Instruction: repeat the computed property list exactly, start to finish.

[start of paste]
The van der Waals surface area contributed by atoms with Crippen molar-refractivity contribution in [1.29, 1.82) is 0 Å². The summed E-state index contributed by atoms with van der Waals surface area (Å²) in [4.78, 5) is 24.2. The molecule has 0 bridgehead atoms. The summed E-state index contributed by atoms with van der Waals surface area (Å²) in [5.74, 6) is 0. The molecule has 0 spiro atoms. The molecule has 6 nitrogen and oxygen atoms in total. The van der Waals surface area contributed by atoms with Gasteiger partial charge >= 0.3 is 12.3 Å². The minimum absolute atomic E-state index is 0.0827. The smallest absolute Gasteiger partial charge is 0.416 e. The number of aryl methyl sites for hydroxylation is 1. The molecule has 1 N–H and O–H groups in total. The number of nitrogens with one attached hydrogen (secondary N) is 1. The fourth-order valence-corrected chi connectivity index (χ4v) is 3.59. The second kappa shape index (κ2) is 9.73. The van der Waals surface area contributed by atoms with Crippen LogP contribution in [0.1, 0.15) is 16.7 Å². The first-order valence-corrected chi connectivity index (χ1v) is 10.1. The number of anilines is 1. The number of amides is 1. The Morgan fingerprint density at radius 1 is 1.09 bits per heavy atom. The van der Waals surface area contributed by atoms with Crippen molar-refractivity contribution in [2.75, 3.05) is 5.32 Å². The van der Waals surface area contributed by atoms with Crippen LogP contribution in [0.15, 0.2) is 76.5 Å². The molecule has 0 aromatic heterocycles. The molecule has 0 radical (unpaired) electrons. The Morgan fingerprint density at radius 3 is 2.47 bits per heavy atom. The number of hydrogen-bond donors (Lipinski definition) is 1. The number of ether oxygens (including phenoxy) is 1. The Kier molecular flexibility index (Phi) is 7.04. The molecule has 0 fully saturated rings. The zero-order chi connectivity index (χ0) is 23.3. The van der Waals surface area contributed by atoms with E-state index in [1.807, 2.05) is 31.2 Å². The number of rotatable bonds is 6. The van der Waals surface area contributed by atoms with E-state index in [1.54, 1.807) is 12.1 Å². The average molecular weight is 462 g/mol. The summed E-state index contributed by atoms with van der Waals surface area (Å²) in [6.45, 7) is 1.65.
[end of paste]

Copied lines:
The van der Waals surface area contributed by atoms with Crippen molar-refractivity contribution in [1.29, 1.82) is 0 Å². The summed E-state index contributed by atoms with van der Waals surface area (Å²) in [4.78, 5) is 24.2. The molecule has 0 bridgehead atoms. The summed E-state index contributed by atoms with van der Waals surface area (Å²) in [5.74, 6) is 0. The molecule has 0 spiro atoms. The molecule has 6 nitrogen and oxygen atoms in total. The van der Waals surface area contributed by atoms with Gasteiger partial charge >= 0.3 is 12.3 Å². The minimum absolute atomic E-state index is 0.0827. The smallest absolute Gasteiger partial charge is 0.416 e. The number of aryl methyl sites for hydroxylation is 1. The molecule has 1 N–H and O–H groups in total. The number of nitrogens with one attached hydrogen (secondary N) is 1. The fourth-order valence-corrected chi connectivity index (χ4v) is 3.59. The second kappa shape index (κ2) is 9.73. The van der Waals surface area contributed by atoms with Crippen LogP contribution in [0.1, 0.15) is 16.7 Å². The first-order valence-corrected chi connectivity index (χ1v) is 10.1. The number of anilines is 1. The number of amides is 1. The Morgan fingerprint density at radius 1 is 1.09 bits per heavy atom. The van der Waals surface area contributed by atoms with Crippen molar-refractivity contribution in [2.75, 3.05) is 5.32 Å². The van der Waals surface area contributed by atoms with Crippen LogP contribution in [0.15, 0.2) is 76.5 Å². The molecule has 0 aromatic heterocycles. The molecule has 0 radical (unpaired) electrons. The Morgan fingerprint density at radius 3 is 2.47 bits per heavy atom. The number of hydrogen-bond donors (Lipinski definition) is 1. The number of ether oxygens (including phenoxy) is 1. The Kier molecular flexibility index (Phi) is 7.04. The molecule has 0 fully saturated rings. The zero-order chi connectivity index (χ0) is 23.3. The van der Waals surface area contributed by atoms with E-state index in [1.807, 2.05) is 31.2 Å². The number of rotatable bonds is 6. The van der Waals surface area contributed by atoms with E-state index in [1.54, 1.807) is 12.1 Å². The average molecular weight is 462 g/mol. The summed E-state index contributed by atoms with van der Waals surface area (Å²) in [6.45, 7) is 1.65.